Freehold, also known as Two Pigeons (I wonder why they changed the title... or perhaps I don't!), is a revenge thriller, a black comedy, including scenes which will appeal to connoisseurs of the repellent. Having met a few young London estate agents some years back, the idea of one of their number getting an overdue come-uppance is, I'm sorry to say, rather appealing, but again I didn't think the script fulfilled its theoretical promise. I did, however, think that the ending was pretty good, and rather better than the lead-up to it.

Monday, 5 March 2018

Blanche Fury - 1948 film review

Blanche Fury, a 1948 historical melodrama starring Stewart Granger and Valerie Hobson, was based on a book of the same name by Joseph Shearing published nine years earlier. The Shearing pseudonym was used by Marjorie Bowen, a highly prolific and undoubtedly accomplished writer, and the Shearing stories were typically based on real life historical cases. For instance, Airing in a Closed Carriage is based on the Maybrick case.

Blanche Fury was inspired by a real life case rather less well-known than the Maybrick case, although quite notorious in its day. This was the double murder at Stanfield Hall in Norwich in 1848, when a father and son were shot dead by a tenant farmer. The details of the case are significantly changed in the film, not least in the transposition of the setting to Staffordshire, but perhaps the most significant change is the focus on the title character, played by Hobson.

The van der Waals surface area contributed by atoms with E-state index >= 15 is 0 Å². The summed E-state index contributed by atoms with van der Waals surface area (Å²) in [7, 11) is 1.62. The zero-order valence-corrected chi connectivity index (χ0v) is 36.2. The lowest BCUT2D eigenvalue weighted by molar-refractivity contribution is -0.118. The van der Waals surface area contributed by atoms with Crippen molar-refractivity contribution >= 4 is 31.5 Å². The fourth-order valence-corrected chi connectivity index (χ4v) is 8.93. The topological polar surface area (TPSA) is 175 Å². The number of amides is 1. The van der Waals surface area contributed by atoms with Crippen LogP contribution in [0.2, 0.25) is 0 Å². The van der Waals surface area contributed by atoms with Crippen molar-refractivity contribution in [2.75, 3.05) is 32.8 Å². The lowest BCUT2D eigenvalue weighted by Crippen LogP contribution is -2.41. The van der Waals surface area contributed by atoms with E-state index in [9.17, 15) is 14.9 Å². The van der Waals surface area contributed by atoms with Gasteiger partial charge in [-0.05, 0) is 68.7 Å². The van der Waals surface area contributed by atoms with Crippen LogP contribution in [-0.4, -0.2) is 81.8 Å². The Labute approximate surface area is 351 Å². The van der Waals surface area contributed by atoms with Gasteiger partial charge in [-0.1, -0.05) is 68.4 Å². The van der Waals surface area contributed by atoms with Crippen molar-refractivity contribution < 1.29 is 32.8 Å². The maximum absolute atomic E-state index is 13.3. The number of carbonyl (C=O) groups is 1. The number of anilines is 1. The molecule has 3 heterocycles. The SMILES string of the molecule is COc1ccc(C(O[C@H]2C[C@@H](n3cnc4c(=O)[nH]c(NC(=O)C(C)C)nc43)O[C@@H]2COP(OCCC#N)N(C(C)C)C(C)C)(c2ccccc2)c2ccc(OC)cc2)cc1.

Blanche is a strong woman, well-born but poor, who yearns for position and affluence. She is doing drudge work as a companion when she's contacted by Simon Fury, who wants her to come to Clare Hall, and look after his grand-daughter, Lavinia. Lavinia's father is played by Michael Gough, and he takes a shine to Blanche. But so, unfortunately, does the much more charismatic Philip Thorn (Granger) who believes he is the rightful owner of Clare, and has been denied his inheritance by the unfairness of the laws on illegitimacy.